News IoT Hackers Could Hit a New Low By Targeting...

IoT Hackers Could Hit a New Low By Targeting Water Supplies

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By hacking into fleets of vehicles, cardiac devices, and baby heartbeat monitors, we thought IoT hackers had already hit a new low. Beyond manipulating our data or draining our bank accounts, hackers can cause irreversible damage to our health. So, perhaps it shouldn’t come as a surprise that the next IoT hack on the horizon could be something even more serious.

By 2025, approximately 8 billion devices will be connected to the internet. That’s 8 billion possibilities for cybercriminals that, so far, have proven IoT breaches akin to stealing candy from a baby. When you also consider that by that same year, two-thirds of the world will have limited or scarce access to water, it becomes a powerful resource to control.

Research by scientists at the Ben-Gurion University of the Negev found that numerous vulnerabilities in smart irrigation systems could be an easy target for hackers. Criminals could take over the systems and cause water consumption to skyrocket by ramping up output, leading to water shortages.

The study assessed several smart IoT irrigation systems from manufacturers including RainMachine, GreenIQ, and BlueSpray. And the results were conclusive: the systems were insecure and each had significant vulnerabilities which, in the worst-case scenario, could allow hackers to drain public water supplies using a bot.

Many cybercrooks are only in it for the money. For others, human misery is pretty high up there on their list of guilty pleasures. And actually, seizing control over a resource as precious as water could wind up bringing in millions or even billions of dollars in payouts to regain control.

An IoT Breach Waiting to Happen

With developing technologies including blockchain and AI, many are hopeful that cybersecurity will become more robust. Others, though, believe that cybercriminals will only become more inventive and that threats will emerge at the same pace as new technologies.

Disrupting a city’s water supply is much easier to do remotely from a computer with no need to physically visit the critical infrastructure to cause damage. It’s also a lot harder to trace.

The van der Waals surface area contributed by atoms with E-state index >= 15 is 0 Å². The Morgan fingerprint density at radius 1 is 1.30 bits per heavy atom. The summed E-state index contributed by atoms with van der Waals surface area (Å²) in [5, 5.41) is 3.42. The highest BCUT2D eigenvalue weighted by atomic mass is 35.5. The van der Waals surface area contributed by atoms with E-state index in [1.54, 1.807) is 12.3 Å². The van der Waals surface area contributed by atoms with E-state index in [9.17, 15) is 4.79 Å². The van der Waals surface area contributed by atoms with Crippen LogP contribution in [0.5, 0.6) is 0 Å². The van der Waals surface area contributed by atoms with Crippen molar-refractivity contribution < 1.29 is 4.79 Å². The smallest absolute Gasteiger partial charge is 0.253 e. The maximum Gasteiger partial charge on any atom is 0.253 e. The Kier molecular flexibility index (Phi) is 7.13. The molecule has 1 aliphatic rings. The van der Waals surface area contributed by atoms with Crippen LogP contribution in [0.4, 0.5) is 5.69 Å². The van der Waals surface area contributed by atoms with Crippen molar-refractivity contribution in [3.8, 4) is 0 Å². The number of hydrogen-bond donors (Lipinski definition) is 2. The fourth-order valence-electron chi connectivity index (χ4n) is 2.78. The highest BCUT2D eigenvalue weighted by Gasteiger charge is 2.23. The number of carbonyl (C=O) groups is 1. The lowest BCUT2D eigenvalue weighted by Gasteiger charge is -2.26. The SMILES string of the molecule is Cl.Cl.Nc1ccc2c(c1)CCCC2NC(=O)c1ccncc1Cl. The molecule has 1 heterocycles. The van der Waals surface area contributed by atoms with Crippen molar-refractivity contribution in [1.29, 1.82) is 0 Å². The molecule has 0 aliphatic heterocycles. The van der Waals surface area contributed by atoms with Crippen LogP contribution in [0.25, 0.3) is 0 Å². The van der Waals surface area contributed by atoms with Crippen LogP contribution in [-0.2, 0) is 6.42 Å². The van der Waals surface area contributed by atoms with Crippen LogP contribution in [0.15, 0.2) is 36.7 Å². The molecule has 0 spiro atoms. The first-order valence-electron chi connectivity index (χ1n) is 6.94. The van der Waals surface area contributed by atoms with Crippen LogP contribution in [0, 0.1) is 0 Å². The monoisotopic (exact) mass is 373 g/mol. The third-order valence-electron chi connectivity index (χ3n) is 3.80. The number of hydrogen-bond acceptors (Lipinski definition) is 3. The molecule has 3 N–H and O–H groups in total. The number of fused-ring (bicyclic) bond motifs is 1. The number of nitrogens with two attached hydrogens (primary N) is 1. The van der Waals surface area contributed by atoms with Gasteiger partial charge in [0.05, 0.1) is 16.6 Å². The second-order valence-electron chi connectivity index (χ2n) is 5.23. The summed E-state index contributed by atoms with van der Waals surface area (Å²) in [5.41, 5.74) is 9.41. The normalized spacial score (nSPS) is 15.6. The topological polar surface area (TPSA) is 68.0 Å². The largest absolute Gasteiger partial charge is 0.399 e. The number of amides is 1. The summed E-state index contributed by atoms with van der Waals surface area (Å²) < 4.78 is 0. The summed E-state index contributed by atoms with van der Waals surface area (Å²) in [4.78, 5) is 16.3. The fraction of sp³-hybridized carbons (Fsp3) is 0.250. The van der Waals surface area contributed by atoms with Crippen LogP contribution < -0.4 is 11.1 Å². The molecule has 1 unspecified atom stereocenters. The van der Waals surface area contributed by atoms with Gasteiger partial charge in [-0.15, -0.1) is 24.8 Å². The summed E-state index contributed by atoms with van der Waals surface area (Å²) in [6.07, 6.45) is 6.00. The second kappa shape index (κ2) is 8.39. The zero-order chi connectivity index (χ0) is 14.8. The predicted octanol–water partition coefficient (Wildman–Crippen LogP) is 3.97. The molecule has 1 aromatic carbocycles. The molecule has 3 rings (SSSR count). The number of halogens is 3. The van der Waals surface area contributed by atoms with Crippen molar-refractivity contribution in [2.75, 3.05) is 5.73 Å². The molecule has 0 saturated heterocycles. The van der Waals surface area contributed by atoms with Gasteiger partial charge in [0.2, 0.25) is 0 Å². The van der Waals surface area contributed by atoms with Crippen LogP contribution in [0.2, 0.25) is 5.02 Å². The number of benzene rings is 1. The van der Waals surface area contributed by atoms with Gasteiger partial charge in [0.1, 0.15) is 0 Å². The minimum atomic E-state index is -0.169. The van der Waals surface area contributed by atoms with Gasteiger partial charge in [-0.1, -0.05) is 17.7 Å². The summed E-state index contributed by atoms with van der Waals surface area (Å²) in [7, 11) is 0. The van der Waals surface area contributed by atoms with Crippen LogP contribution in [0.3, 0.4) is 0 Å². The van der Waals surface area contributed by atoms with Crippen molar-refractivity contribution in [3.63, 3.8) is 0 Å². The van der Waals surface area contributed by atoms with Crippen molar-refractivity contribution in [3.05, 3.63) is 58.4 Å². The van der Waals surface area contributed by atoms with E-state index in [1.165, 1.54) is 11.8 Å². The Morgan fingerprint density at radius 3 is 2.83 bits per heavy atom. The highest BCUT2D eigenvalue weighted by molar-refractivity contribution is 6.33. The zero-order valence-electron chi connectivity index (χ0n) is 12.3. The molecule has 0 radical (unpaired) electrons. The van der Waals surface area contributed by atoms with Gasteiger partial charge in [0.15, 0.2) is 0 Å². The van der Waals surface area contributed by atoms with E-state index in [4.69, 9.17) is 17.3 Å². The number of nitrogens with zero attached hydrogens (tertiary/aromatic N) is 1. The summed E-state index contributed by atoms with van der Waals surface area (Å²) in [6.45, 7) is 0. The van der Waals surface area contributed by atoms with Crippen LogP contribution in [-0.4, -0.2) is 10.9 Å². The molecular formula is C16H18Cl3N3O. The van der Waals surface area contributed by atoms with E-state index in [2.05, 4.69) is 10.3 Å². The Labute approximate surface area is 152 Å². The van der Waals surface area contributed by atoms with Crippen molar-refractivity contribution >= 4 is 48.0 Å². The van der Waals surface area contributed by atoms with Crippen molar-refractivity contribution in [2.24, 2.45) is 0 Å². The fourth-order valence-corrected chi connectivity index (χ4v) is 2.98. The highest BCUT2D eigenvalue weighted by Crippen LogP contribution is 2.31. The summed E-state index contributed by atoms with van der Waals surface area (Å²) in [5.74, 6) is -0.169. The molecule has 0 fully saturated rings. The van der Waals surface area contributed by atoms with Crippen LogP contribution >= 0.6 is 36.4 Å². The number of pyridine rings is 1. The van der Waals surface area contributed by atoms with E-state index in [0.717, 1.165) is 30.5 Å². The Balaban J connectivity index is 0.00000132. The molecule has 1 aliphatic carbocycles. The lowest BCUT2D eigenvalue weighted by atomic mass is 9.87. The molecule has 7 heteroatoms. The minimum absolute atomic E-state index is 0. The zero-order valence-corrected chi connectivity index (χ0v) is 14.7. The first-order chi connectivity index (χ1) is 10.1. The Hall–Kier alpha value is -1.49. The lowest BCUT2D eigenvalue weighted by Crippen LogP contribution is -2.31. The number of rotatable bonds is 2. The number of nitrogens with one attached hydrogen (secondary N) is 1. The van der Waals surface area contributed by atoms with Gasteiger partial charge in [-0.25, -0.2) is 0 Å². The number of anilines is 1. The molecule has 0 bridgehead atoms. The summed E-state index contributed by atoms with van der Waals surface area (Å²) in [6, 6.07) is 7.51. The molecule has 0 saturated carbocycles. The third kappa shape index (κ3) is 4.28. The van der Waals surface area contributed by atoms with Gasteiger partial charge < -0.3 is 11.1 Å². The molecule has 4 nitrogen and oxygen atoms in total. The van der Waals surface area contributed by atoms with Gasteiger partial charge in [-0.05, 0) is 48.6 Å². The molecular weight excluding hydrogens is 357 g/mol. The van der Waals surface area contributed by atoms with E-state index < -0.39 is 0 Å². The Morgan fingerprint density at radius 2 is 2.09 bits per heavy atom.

The hacker simply attacks the IoT devices connected to the water supply by taking control of a botnet and scanning for all smart irrigation systems connected. They could switch on the watering, using session hijacking and replay attacks as they please.

According to the research, a standard water tower could be emptied in as little as one hour by using a botnet of 1,355 sprinklers. It gets worse. A floodwater reservoir could be drained dry overnight using around 23,866 sprinklers.

It’s a pretty sobering thought, especially considering that, even if the attack were detected, the only possible reaction would be to shut down the water supply and cause temporary havoc.

While that would prevent a hacker from wasting more water, it would also deny people access to water, meaning the attacker’s goal was fulfilled either way. Researchers said that preventing people from obtaining access to water could be considered a “national disaster.”

How to Prevent This from Happening

IoT device security remains an issue of immense concern for many cybersecurity professionals. The majority of devices simply are not secure enough and have proven to place critical infrastructure at risk time and again.

The scientists at Ben-Gurion University report that preventing an attack involving IoT irrigation systems is possible by upgrading HTTP communication to HTTPS communication. But that may not be enough.

Doing so would prevent hackers from spoofing TCP packets, but SSH communication should be disabled in these devices as well since it creates an additional vulnerability and is “not needed” to communicate with a smart irrigation system using a cloud as a mediator.

Limiting device connectivity is another way to prevent hackers from gaining access, but it’s not a lasting or failsafe solution.

Ultimately, IoT technology still throws up an ominous number of question marks. How safe do you feel knowing that your Fitbit, portable speaker, baby monitor, or irrigation system could be used to cause unthinkable harm?

And here’s another question for you: If an IoT botnet can be used to control water systems, what’s to stop them from attacking other critical infrastructure? Moving climate change, nuclear war, and a robot invasion to one side, could the fate of the world actually lie in the hands of a poorly trained developer or sloppy IoT device manufacturer unwilling to secure their products?

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